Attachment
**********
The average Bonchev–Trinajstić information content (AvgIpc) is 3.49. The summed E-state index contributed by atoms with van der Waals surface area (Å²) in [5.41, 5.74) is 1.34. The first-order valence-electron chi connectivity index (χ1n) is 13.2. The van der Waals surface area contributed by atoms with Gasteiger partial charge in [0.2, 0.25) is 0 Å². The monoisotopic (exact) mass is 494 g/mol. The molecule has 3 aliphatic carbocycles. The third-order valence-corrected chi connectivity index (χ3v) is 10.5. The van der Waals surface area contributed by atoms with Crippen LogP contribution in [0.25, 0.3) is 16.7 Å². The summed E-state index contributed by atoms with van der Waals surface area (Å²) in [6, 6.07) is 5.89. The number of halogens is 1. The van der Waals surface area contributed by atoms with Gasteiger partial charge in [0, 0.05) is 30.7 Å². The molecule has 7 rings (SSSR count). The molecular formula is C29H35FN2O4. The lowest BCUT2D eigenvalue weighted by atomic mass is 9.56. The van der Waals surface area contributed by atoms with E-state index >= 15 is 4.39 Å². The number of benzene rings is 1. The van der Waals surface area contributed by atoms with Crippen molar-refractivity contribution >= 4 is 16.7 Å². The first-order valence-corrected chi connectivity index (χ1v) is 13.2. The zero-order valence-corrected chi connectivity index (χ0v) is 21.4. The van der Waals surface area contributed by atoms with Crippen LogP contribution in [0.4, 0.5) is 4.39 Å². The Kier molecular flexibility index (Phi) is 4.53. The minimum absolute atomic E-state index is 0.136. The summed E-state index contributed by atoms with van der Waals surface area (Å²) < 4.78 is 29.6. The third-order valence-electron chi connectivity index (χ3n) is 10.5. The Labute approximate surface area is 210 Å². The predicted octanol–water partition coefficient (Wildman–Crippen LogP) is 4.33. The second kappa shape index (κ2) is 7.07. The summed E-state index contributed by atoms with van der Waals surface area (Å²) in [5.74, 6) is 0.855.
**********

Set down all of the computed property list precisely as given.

The average Bonchev–Trinajstić information content (AvgIpc) is 3.49. The summed E-state index contributed by atoms with van der Waals surface area (Å²) in [5.41, 5.74) is 1.34. The first-order valence-electron chi connectivity index (χ1n) is 13.2. The van der Waals surface area contributed by atoms with Gasteiger partial charge in [0.2, 0.25) is 0 Å². The monoisotopic (exact) mass is 494 g/mol. The molecule has 3 aliphatic carbocycles. The third-order valence-corrected chi connectivity index (χ3v) is 10.5. The van der Waals surface area contributed by atoms with Crippen LogP contribution in [0.25, 0.3) is 16.7 Å². The summed E-state index contributed by atoms with van der Waals surface area (Å²) in [6, 6.07) is 5.89. The number of halogens is 1. The van der Waals surface area contributed by atoms with Gasteiger partial charge in [0, 0.05) is 30.7 Å². The molecule has 7 rings (SSSR count). The molecular formula is C29H35FN2O4. The lowest BCUT2D eigenvalue weighted by atomic mass is 9.56. The van der Waals surface area contributed by atoms with E-state index >= 15 is 4.39 Å². The number of benzene rings is 1. The van der Waals surface area contributed by atoms with Crippen molar-refractivity contribution >= 4 is 16.7 Å². The first-order valence-corrected chi connectivity index (χ1v) is 13.2. The zero-order valence-corrected chi connectivity index (χ0v) is 21.4. The van der Waals surface area contributed by atoms with Crippen LogP contribution in [0.4, 0.5) is 4.39 Å². The Kier molecular flexibility index (Phi) is 4.53. The minimum absolute atomic E-state index is 0.136. The summed E-state index contributed by atoms with van der Waals surface area (Å²) < 4.78 is 29.6. The third-order valence-electron chi connectivity index (χ3n) is 10.5. The Labute approximate surface area is 210 Å². The predicted octanol–water partition coefficient (Wildman–Crippen LogP) is 4.33. The second kappa shape index (κ2) is 7.07. The summed E-state index contributed by atoms with van der Waals surface area (Å²) in [5.74, 6) is 0.855.